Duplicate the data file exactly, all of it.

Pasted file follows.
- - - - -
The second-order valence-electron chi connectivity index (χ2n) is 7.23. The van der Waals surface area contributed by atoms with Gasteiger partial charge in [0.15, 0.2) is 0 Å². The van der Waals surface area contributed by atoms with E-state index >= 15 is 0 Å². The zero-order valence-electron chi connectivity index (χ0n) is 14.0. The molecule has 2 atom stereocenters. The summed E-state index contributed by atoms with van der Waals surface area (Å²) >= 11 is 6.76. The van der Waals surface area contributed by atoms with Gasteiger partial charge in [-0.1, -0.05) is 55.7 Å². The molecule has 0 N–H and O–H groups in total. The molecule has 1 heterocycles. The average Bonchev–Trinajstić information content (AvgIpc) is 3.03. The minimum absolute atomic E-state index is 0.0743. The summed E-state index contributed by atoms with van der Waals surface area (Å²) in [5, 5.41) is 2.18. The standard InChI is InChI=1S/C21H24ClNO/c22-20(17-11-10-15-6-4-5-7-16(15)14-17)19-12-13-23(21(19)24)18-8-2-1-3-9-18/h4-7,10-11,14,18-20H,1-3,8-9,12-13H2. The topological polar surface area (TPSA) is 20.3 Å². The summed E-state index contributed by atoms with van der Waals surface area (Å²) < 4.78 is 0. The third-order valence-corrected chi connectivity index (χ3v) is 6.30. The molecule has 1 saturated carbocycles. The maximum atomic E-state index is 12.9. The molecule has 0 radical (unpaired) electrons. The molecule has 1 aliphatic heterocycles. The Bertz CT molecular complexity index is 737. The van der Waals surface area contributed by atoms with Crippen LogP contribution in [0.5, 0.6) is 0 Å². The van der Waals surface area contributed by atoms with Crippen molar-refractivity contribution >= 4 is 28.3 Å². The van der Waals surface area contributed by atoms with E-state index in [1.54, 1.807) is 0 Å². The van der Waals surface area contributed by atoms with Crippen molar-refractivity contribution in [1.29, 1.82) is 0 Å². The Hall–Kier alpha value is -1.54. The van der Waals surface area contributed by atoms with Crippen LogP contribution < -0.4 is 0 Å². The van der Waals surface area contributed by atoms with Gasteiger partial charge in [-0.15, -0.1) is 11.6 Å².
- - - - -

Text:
The second-order valence-electron chi connectivity index (χ2n) is 7.23. The van der Waals surface area contributed by atoms with Gasteiger partial charge in [0.15, 0.2) is 0 Å². The van der Waals surface area contributed by atoms with E-state index >= 15 is 0 Å². The zero-order valence-electron chi connectivity index (χ0n) is 14.0. The molecule has 2 atom stereocenters. The summed E-state index contributed by atoms with van der Waals surface area (Å²) >= 11 is 6.76. The van der Waals surface area contributed by atoms with Gasteiger partial charge in [-0.1, -0.05) is 55.7 Å². The molecule has 0 N–H and O–H groups in total. The molecule has 1 heterocycles. The average Bonchev–Trinajstić information content (AvgIpc) is 3.03. The minimum absolute atomic E-state index is 0.0743. The summed E-state index contributed by atoms with van der Waals surface area (Å²) in [5, 5.41) is 2.18. The standard InChI is InChI=1S/C21H24ClNO/c22-20(17-11-10-15-6-4-5-7-16(15)14-17)19-12-13-23(21(19)24)18-8-2-1-3-9-18/h4-7,10-11,14,18-20H,1-3,8-9,12-13H2. The topological polar surface area (TPSA) is 20.3 Å². The summed E-state index contributed by atoms with van der Waals surface area (Å²) < 4.78 is 0. The third-order valence-corrected chi connectivity index (χ3v) is 6.30. The molecule has 1 saturated carbocycles. The maximum atomic E-state index is 12.9. The molecule has 0 radical (unpaired) electrons. The molecule has 1 aliphatic heterocycles. The Bertz CT molecular complexity index is 737. The van der Waals surface area contributed by atoms with Crippen LogP contribution in [0.5, 0.6) is 0 Å². The van der Waals surface area contributed by atoms with Crippen molar-refractivity contribution >= 4 is 28.3 Å². The van der Waals surface area contributed by atoms with E-state index in [1.54, 1.807) is 0 Å². The van der Waals surface area contributed by atoms with Crippen molar-refractivity contribution in [1.29, 1.82) is 0 Å². The Hall–Kier alpha value is -1.54. The van der Waals surface area contributed by atoms with Crippen LogP contribution < -0.4 is 0 Å². The van der Waals surface area contributed by atoms with Gasteiger partial charge in [-0.15, -0.1) is 11.6 Å².